Further reading allays my fears and thankfully it’s nothing to worry about, as time goes by it will stop happening altogether, as long as I keep the faith and keep piling on the poo!
Off course I have sprung to action and I sprinkle the pile at every opportunity as and when I visit the land; a valid reason for my copious tea consumption. All I need now is some unadulterated child fec …..now there’s a stroke of luck! Yet another incentive to get the house habitable as soon as possible:)
Talking of child benefits we visited the local national insurance office today (CRUZ) to put in our claim for sleepless nights and nappy changing. Unlike the UK you receive a one off payment and depending on your earnings you may be entitled to a little bit extra and reduced national insurance contributions for the next five years; seems reasonable?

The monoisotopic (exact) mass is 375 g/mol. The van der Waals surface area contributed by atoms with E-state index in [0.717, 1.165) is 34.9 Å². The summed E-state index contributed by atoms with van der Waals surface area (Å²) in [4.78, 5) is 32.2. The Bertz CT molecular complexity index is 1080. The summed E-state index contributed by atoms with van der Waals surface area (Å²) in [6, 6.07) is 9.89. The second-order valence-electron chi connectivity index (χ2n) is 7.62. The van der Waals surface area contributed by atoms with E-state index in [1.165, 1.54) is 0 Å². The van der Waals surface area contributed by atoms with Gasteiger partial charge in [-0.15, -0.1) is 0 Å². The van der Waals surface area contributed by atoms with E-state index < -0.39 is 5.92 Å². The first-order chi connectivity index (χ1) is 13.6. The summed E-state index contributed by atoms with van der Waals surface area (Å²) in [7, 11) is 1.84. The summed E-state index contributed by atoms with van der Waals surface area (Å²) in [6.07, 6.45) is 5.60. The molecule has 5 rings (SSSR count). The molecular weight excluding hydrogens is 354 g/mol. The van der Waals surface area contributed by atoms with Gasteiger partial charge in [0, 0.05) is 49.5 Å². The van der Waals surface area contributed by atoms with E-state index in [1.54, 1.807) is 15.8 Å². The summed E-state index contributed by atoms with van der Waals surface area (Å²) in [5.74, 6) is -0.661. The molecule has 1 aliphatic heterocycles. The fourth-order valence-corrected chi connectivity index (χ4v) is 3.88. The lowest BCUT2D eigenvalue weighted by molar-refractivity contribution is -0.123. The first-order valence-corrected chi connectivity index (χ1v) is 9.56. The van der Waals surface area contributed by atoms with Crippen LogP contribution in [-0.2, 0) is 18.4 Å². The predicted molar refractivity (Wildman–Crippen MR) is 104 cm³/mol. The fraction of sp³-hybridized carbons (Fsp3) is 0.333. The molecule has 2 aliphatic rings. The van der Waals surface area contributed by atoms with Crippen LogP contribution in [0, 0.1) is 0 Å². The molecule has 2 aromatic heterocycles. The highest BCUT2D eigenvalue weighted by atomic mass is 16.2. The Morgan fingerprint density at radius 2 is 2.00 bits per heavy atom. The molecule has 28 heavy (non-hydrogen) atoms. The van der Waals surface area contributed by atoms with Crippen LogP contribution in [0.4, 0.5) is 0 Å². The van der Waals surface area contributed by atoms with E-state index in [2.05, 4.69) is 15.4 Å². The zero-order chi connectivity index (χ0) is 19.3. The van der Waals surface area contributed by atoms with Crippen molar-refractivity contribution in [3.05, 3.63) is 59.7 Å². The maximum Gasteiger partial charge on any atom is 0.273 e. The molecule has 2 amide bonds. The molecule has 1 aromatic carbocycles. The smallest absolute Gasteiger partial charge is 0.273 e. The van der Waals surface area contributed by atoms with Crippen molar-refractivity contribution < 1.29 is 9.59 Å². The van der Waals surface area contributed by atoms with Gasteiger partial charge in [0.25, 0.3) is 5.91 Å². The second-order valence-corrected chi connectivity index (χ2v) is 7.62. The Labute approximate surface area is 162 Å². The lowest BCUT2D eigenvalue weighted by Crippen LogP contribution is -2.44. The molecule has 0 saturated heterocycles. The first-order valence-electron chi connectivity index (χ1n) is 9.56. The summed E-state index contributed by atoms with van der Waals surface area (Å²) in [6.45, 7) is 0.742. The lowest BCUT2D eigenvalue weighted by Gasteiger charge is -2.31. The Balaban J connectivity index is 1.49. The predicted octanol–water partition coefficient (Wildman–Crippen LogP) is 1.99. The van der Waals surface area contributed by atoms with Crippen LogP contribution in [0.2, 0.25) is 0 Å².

I have to say I was impressed by the officials stance; questioning us, checking our plans, motives and if we were already claiming money from the UK government. They assured us that there is an agreement between the nations and that they would find out if we were the recipients of multiple benefits; I wonder if claimants in the UK are asked similar questions or made aware of the consequences of claiming twice? As it happens I checked up on this and in the UK you are left to make a declaration on the form you have to fill in to claim child benefit; hardly the kind of small print even an English native speaker would bother to read!
I may have mentioned before that I am in the habit of downloading podcasts from Radio 4 to keep me entertained whilst walking the dogs, unfortunately The Archers omnibus only keeps me going for one decent walk and so I have taken to listening to various other broadcasts. One that I favour is More or Less (behind the stats) ‘Tim Harford investigates numbers in the news. Numbers are used in every area of public debate. But are they always reliable? Tim and the More or Less team try to make sense of the statistics which surround us’
One program that struck me more than most was about immigration, the hot topic in the UK that politicians seem to skate around as they don’t know how to separate EU immigration from other immigration for fear of it becoming a racial issue (in my humble opinion) Have a listen here.